Friday, 12 October 2018

Visible Mending - Boro Sashiko Jeans


I get through jeans at an alarming rate. It doesn't seem to matter how much I spend (although the most I've ever spent is £40 and they stretched out quicker than any of them). I think I'm a naturally messy person. I suppose it comes from 'doing things': I get grass stains from sitting outside, mud stains from the allotment, dye, paint and ink stains from making and holes from mucking about on the floor.

This pair of jeans has been going to holes for a while and I had resigned them to the painty jeans pile. But, the thing is, I have a huge painty jeans pile and I wasn't yet ready for these to meet the same fate. Plus, how many pairs of painty jeans does one person need?

In an effort to be kinder to the planet and live more consciously, I am not going to buy a replacement pair for these. For a long time I have been seeing examples of 'visible mending' using embroidery thread and patches. The Japanese method of 'boro' caught my eye in particular. The haphazard hand 'sashiko' stitching suits my inpatient style of sewing: I never was very good at neat, invisible needle work. 


Perhaps I should have mended these holes before they were so large I frequently put my hole foot through when putting them on. But hey, who among us is ever on top of things like that?

I cut two patches from a pair of truly trashes painty jeans from my pile. I set these aside to throw away but couldn't bear the idea of them ending up in landfill. 

I ironed a dodgy hem around the edges of the patches and used bondaweb to hold them in place on the jeans. If you don't have any bondaweb you could pin the patches on but I am blessed with a well stocked sewing box thanks to my family's generosity of my 19th birthday (the box has a cat sewn on, it's a joy).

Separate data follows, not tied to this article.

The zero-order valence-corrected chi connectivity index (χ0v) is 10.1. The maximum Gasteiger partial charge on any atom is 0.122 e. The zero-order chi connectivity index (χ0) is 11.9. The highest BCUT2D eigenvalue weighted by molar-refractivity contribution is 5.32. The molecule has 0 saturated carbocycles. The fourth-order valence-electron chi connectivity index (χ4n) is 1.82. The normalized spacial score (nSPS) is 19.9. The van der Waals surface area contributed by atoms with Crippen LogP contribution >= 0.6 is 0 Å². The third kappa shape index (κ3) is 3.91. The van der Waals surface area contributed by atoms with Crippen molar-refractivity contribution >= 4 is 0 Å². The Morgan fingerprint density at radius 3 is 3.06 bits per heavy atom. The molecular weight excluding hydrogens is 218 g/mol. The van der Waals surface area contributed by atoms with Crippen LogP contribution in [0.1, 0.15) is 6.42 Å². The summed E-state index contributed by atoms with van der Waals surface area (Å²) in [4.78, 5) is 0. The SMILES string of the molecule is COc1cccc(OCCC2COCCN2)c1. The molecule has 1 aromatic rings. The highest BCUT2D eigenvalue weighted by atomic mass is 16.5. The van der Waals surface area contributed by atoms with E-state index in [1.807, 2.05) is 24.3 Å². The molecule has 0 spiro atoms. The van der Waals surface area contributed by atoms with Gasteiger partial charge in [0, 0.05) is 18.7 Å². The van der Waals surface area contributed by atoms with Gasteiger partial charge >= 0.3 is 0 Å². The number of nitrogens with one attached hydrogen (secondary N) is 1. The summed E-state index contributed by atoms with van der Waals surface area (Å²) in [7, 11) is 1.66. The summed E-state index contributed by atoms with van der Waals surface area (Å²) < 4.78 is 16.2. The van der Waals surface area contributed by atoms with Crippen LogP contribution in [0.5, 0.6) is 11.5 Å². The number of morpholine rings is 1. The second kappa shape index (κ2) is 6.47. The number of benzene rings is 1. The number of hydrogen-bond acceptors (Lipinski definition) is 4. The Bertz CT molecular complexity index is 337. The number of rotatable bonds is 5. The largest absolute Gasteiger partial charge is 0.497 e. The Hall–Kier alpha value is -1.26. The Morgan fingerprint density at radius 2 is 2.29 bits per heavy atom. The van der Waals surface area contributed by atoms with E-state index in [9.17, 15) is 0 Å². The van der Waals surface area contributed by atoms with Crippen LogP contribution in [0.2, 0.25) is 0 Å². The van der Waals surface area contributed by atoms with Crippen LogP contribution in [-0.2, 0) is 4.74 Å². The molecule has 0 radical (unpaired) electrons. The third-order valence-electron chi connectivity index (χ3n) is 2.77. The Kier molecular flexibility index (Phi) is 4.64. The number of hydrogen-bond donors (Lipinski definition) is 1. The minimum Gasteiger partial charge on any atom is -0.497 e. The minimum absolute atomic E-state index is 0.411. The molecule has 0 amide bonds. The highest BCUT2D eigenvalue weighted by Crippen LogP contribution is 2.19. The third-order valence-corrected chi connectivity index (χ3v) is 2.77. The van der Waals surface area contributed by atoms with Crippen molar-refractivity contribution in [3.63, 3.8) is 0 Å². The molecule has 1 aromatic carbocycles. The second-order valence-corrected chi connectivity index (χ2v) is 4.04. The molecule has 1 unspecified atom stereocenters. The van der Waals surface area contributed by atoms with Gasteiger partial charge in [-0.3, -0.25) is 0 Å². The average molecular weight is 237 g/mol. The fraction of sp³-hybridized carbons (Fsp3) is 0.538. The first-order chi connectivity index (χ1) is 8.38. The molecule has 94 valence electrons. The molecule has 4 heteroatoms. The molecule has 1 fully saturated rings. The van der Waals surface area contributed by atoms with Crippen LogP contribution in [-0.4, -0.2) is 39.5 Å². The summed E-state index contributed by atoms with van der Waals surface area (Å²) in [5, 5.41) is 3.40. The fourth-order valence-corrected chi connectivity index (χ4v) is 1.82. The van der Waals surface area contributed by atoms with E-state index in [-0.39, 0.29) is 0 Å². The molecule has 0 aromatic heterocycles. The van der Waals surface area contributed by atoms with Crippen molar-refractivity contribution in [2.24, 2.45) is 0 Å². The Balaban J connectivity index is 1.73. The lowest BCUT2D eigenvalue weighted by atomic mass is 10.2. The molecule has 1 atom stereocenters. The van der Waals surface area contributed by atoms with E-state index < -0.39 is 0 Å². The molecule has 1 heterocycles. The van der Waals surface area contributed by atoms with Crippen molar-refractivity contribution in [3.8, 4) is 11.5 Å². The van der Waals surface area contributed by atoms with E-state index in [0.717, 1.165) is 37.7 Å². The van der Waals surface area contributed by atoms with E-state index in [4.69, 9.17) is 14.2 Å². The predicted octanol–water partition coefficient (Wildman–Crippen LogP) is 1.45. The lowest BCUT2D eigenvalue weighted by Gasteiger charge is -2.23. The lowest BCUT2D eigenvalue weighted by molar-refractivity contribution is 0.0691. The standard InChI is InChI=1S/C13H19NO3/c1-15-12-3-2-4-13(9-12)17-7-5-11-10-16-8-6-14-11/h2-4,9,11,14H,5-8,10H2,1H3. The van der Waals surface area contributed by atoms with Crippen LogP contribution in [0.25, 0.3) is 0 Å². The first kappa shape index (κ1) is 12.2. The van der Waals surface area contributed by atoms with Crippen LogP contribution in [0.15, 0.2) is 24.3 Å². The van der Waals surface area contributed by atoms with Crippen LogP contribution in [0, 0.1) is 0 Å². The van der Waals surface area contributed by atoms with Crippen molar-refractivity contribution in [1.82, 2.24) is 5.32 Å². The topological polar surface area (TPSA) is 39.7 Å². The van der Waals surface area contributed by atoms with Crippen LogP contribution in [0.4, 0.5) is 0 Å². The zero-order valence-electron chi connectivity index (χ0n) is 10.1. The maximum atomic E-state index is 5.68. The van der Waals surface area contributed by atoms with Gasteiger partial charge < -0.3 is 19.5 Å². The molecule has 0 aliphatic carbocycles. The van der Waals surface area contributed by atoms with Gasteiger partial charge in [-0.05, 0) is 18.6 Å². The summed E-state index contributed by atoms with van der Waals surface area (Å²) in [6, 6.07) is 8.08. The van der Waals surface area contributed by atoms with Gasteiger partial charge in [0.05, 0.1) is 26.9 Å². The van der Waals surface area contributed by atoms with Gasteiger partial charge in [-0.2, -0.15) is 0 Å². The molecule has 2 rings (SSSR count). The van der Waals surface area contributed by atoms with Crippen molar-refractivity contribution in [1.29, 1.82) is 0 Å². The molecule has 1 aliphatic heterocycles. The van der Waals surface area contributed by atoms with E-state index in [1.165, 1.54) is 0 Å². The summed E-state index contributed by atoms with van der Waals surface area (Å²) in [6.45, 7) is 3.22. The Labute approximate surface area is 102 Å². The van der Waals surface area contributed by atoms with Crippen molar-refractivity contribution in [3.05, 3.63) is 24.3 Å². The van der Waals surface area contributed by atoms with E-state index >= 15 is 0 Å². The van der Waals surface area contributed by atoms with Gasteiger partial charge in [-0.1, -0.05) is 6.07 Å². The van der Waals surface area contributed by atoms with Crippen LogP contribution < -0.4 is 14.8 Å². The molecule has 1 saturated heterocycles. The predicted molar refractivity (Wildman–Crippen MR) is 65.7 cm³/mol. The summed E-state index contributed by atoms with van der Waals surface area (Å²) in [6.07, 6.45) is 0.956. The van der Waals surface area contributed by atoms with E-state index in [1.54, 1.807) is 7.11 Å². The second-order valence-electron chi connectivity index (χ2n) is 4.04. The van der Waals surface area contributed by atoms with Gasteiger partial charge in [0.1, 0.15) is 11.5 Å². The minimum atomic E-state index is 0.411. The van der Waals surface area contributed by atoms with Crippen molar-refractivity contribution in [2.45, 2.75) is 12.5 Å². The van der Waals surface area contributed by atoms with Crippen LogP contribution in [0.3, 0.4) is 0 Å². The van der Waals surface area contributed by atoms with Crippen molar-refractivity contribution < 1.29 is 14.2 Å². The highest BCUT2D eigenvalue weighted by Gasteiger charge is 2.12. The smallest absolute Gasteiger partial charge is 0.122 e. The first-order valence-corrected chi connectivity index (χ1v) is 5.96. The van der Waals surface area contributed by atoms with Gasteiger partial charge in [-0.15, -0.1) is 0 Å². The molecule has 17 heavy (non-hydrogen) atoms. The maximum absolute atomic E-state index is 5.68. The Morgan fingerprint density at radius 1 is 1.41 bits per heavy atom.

I picked up some mending thread from C&H in a pale grey. Embroidery floss would probably do the trick but I knew these would take a beating so wanted to use something stronger. 


Sashiko stitches are running stitches sewn through layers of fabric. I travelled down my patches with rows of running stitches to make areas of sashiko.


I'm so pleased with the result of this mend. The patches are visible but neutral - I hugely prefer them to the original jeans. The jury is our on how long these will last before they start to pull apart but I remain cautiously optimistic. 

Next up in my mending pile is a sweatshirt I stained within two weeks of buying from a charity shop.

Has anyone else fixed any clothing like this? Does anyone have any tips for fixing moth holes in jumpers? Moths are quickly becoming my arch enemies.

Hx

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